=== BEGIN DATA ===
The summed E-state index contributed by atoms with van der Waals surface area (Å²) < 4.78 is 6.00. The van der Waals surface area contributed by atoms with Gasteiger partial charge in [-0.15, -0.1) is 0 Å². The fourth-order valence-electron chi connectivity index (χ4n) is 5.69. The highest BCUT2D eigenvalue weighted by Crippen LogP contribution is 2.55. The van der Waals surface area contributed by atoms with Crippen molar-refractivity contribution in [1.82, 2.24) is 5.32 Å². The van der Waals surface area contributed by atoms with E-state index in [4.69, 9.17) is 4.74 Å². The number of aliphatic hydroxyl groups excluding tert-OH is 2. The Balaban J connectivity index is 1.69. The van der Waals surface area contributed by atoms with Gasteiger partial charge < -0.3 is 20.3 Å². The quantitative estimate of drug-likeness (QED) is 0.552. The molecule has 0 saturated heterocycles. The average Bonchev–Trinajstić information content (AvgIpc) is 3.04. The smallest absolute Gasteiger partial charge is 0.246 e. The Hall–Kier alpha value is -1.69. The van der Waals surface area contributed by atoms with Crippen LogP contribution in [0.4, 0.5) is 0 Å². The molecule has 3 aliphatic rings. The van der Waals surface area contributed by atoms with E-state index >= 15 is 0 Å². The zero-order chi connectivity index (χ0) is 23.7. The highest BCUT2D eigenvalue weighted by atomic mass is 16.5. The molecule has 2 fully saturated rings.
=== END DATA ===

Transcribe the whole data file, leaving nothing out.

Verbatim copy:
The summed E-state index contributed by atoms with van der Waals surface area (Å²) < 4.78 is 6.00. The van der Waals surface area contributed by atoms with Gasteiger partial charge in [-0.15, -0.1) is 0 Å². The fourth-order valence-electron chi connectivity index (χ4n) is 5.69. The highest BCUT2D eigenvalue weighted by Crippen LogP contribution is 2.55. The van der Waals surface area contributed by atoms with Crippen molar-refractivity contribution in [1.82, 2.24) is 5.32 Å². The van der Waals surface area contributed by atoms with E-state index in [4.69, 9.17) is 4.74 Å². The number of aliphatic hydroxyl groups excluding tert-OH is 2. The Balaban J connectivity index is 1.69. The van der Waals surface area contributed by atoms with Gasteiger partial charge < -0.3 is 20.3 Å². The quantitative estimate of drug-likeness (QED) is 0.552. The molecule has 0 saturated heterocycles. The average Bonchev–Trinajstić information content (AvgIpc) is 3.04. The smallest absolute Gasteiger partial charge is 0.246 e. The Hall–Kier alpha value is -1.69. The van der Waals surface area contributed by atoms with Crippen LogP contribution in [0.4, 0.5) is 0 Å². The molecule has 3 aliphatic rings. The van der Waals surface area contributed by atoms with E-state index >= 15 is 0 Å². The zero-order chi connectivity index (χ0) is 23.7. The highest BCUT2D eigenvalue weighted by atomic mass is 16.5. The molecule has 2 fully saturated rings.